curiosity, is but too plain the midnight novel, if it does not colour the next day's conversation, gives at least its tone to the feelings; and it is well if it do not through the day occupy by stealth many a moment clandestinely taken from business requiring close and undivided attention, and if it do not also engross the thoughts even while it is not allowed to fill the hands.

A mind under the genuine influence of novel-reading, shrinks from every thing like effort in study. It is stimulated with artificial condiments, till it loses all natural and healthy appetite. Not only the graver departments of literature, but even books of amusement of a less piquant character become dull and prosing in comparison with these highly seasoned viands. We question whether a few months unrestrained indulgence in. Waverley novels themselves, sober and manly as they are when compared with the ordinary class of such productions, would not generate for a time at least, a distate, for our standard essayists, and for most writers of true and unromantic narrative; to say nothing of the more serious walks of metaphysics, theology, and other abstract studies, which could not be supposed to present any attractions to the habitual novel-reader.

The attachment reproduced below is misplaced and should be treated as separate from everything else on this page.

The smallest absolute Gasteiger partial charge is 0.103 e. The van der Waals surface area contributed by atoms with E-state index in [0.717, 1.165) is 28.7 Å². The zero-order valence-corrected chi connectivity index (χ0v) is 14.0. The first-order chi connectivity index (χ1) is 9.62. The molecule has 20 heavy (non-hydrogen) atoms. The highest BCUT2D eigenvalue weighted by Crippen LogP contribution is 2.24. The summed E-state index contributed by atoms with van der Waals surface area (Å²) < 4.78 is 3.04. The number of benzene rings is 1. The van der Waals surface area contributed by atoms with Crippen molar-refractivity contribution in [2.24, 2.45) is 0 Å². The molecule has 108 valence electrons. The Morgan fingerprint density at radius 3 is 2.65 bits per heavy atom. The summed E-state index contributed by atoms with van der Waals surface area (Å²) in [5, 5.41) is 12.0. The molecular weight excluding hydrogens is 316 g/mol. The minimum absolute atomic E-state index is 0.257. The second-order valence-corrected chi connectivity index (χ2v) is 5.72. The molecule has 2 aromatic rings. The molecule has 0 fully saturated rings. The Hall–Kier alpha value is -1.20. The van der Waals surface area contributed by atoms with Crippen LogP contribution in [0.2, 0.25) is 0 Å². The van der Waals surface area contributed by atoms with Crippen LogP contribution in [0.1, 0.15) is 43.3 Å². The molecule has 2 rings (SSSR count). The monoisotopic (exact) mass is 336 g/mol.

Were we Medical Reviewers instead of Christian Observers, we might feel it necessary to add to our charge against novel-reading, on the score of excitement, the physical evils often attendant on the practice when carried to excess. We know, at least, that medical men have frequently urged this point; and have stated that the habit of novel-reading is almost as enervating to one class of their patients as the use of opium, or of spiritous liquors, to another. It is very clear, that the passions of the human mind cannot be strongly excited day after day, and year after year, without causing subsequent languor and exhaustion, both men

tal and bodily; and though we freely confess, that the novels of the Waverley school are less injurious, in their effects on the nervous system, than those of the sentimental class, yet they must still be ranged under the general head of deleterious stimulants; and the difference of a few drops, more or less, of alcohol in the potion, will not be sufficient to render it an innocent beverage, however mildly it may operate as an occasional cordial.